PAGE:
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78 arithmetic/digits/squares/change.leading.p




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This article is from the Puzzles FAQ, by Chris Cole chris@questrel.questrel.com and Matthew Daly mwdaly@pobox.com with numerous contributions by others.

78 arithmetic/digits/squares/change.leading.p


What squares remain squares when their leading digits are incremented?

arithmetic/digits/squares/change.leading.s

Omitting solutions that are obtained from smaller solutions by
multiplying by powers of 10, the squares of these numbers satisfy the
condition:

1. (105,145), (3375,4625), (14025,17225), (326625,454625),
(10846875,14753125), (43708125,53948125), ...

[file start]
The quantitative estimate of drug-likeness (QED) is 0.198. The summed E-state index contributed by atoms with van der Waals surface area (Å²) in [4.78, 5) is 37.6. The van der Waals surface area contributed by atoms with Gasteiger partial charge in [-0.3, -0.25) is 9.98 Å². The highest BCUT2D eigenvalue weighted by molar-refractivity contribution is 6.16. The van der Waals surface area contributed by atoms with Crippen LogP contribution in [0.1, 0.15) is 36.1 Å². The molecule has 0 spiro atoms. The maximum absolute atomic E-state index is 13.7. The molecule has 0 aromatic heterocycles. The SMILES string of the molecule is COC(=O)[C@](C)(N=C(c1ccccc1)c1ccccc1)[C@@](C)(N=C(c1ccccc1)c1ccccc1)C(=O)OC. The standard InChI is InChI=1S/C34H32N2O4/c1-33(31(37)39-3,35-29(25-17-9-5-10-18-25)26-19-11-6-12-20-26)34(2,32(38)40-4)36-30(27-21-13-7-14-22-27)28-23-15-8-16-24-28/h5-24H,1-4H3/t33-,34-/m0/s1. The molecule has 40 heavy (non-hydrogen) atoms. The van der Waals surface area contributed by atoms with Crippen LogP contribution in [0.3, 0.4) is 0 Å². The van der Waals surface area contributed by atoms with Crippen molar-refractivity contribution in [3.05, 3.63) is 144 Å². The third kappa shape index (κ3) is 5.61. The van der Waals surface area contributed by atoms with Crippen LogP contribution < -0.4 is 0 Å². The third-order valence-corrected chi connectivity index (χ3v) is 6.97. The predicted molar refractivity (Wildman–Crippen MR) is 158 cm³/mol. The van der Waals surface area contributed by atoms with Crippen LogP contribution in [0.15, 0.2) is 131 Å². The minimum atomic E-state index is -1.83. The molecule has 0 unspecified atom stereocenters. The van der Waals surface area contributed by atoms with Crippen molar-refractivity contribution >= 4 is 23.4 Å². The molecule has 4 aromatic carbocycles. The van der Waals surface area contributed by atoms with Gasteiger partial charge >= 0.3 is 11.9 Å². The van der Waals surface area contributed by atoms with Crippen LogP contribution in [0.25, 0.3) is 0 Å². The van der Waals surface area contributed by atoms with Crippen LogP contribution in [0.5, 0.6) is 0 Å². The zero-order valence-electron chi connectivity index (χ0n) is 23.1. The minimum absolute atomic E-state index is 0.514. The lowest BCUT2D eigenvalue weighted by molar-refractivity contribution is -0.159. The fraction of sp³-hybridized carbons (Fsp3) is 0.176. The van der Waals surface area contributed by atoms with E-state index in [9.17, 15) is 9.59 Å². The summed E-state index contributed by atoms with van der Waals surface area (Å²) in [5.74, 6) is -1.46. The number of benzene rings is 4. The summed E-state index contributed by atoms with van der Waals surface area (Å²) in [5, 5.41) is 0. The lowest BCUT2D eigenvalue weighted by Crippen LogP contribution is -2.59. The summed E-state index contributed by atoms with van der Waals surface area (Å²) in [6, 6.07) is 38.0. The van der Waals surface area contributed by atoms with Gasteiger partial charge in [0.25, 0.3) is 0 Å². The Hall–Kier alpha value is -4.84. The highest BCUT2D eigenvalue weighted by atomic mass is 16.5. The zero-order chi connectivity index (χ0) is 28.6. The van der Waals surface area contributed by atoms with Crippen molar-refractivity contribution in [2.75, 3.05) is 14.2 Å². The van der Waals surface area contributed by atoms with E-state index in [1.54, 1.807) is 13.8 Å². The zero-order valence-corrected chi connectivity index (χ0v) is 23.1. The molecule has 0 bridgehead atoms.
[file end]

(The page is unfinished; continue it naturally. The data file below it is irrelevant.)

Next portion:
2. (45,55), (144375,175625), (463171875,560828125), ...

7. (2824483699753370361328125,2996282391593370361328125), ...

Here is how to find them. We have (y+x)*(y-x) = 10^n, and so we must have
{y+x, y-x} as {5^m*10^a, 2^m*10^b} in some order. It is also necessary (and
sufficient) that y/x lies in the interval [sqrt(3/2),sqrt(2)], or equivalently
that (y+x)/(y-x) lies in [3+sqrt(8),5+sqrt(24)] = [5.82842...,9.89897...].
Thus we need to make (5/2)^m*10^(a-b), or its reciprocal, in this range.
For each m there is clearly at most one power of 10 that will do. m=2,a=b
gives (105,145); m=3,b=a+2 gives (3375,4625), and so on.

There are infinitely many non-equivalent solutions, because log(5/2) / log(10)
is irrational.

One can use exactly the same argument to find squares whose initial 2 can
be replaced by a 3, of course, except that the range of (y+x)/(y-x) changes.

 

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